Kickstarter for Neighborhoods Brings Crowdfunding's Potential to Urban Renewal

Spacehive is a London-based company that's helping community centers, parks, and parade organizers get the funding to change their communities.

As the crowdfunding bug continues to spread, the fund-raising strategy has radiated outward from Kickstarter's domain of art and video, to health expenses, to support for local business. Now a new website called Spacehive proposes a way for neighbors to fund public works projects for the betterment of their local communities.

Spacehive's goal is "to make it as easy to fund a new park or playground for your area as buying a book online." While that's a bit ambitious—no matter how great a site's user interface is, it won't negate the slow, bureaucratic process of urban planning approvals—the site does proposal a straightforward way to build awareness about a project and get it funded.

Founded by a team of six Londoners, Spacehive lets you post a description of your project (like a new playground), a promotional video, and a fund-raising goal, and then promote the project to your networks to get donations. Just like Kickstarter, you can only keep the funds if you meet your goal. Projects that have already secured funding through the website include a new community center for the village of Glyncoch, Wales and a 3-meter high model of Queen Elizabeth's head, floated along a canal to celebrate her 60th year in power. Projects in search of funding include a proposed revitalization of a decrepit East London dock.

The service targets creative people who want to improve their neighborhoods but also design professionals looking to fund their big ideas, public institutions and nonprofits with community-based missions, and businesses who see a potential marketing opportunity by investing in a local neighborhood. Ultimately, the site provides a platform for those who want to take the DIY-ethos into the public sphere. "Most of us assume we have to take what we're given when it comes to neighbourhood planning," says Spacehive. "Where do you start if you want to change things?" The answer: online, perhaps.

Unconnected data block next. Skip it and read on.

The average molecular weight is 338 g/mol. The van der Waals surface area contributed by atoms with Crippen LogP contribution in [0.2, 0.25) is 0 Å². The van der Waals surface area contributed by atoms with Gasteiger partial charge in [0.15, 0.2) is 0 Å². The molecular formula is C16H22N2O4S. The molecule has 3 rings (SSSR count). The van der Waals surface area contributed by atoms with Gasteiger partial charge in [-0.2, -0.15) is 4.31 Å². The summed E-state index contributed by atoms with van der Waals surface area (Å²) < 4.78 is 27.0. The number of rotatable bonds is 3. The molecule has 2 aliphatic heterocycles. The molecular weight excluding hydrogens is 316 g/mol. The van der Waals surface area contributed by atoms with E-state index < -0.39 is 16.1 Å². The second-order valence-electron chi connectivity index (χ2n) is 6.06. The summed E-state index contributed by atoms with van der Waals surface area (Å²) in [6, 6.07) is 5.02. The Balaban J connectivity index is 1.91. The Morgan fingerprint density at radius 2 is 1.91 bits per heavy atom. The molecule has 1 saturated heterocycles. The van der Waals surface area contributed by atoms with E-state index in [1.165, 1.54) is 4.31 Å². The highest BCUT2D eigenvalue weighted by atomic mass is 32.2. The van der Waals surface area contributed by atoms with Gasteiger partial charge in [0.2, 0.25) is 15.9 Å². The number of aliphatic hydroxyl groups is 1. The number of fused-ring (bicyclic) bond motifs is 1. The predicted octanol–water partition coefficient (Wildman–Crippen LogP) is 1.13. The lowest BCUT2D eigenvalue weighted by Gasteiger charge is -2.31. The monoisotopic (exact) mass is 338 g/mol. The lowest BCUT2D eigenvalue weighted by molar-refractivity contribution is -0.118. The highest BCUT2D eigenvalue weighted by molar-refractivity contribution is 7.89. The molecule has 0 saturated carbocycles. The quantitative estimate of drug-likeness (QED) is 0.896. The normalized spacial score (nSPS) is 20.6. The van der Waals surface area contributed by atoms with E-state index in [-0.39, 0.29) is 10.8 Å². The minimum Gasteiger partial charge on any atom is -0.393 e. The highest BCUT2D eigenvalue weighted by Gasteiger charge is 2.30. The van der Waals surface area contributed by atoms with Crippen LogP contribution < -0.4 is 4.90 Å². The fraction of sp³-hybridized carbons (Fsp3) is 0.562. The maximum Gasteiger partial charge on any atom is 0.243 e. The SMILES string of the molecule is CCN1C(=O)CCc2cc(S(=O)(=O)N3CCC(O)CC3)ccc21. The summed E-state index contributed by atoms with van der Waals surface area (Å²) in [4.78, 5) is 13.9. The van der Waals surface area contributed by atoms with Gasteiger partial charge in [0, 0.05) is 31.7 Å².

Image courtesy of Spacehive


Childbirth is the number one reason American women visit the hospital, and it ain't cheap. In fact, it's getting more and more expensive. A new study published in Health Affairs found that the cost of having a baby with employer-sponsored health insurance increased by almost 50% in the past seven years.

The study evaluated "trends in cost-sharing for maternity care for women with employer-based health insurance plans, before and after the Affordable Care Act," which was signed into law in 2010. The study looked at over 657,061 women enrolled in large employer-sponsored health insurance plans who delivered babies between 2008 and 2015, as these plans tend to cover more than plans purchased by small businesses or individuals.

Keep Reading

Cancer is still the second leading cause of death after heart disease for both men and women. The American Cancer Society predicts that 2020 will bring almost 1.8 million new cancer cases and 600,000 cancer deaths, but there's also some good news. The American Cancer Society recently published a report in CA: A Cancer Journal for Clinicians stating the U.S. cancer death rates experienced the largest-single year decline ever reported.

Between 2016 and 2017, cancer death rates fell by 2.2%. While cancer death rates have been steadily falling over the past three decades, it's normally by 1.5% a year. Cancer death rates have dropped by 29% since 1991, which means that there have been 2.9 million fewer cancer deaths in the past three decades than there would have been if the mortality rate had remained constant.

Keep Reading

In order to celebrate the New York Public Library's 125th anniversary, the library announced a list of the top 10 most checked out books in the library's history. The list, which took six months to compile, was determined by a team of experts who looked at the "historic checkout and circulation data" for all formats of the book. Ezra Jack Keats's "The Snow Day" tops the list, having been checked out 485,583 times through June 2019. While many children's books topped the top 10 list, the number one choice is significant because the main character of the story is black. "It's even more amazing that the top-ranked book is a book that has that element of diversity," New York Public Library President Anthony W. Marx said.

Keep Reading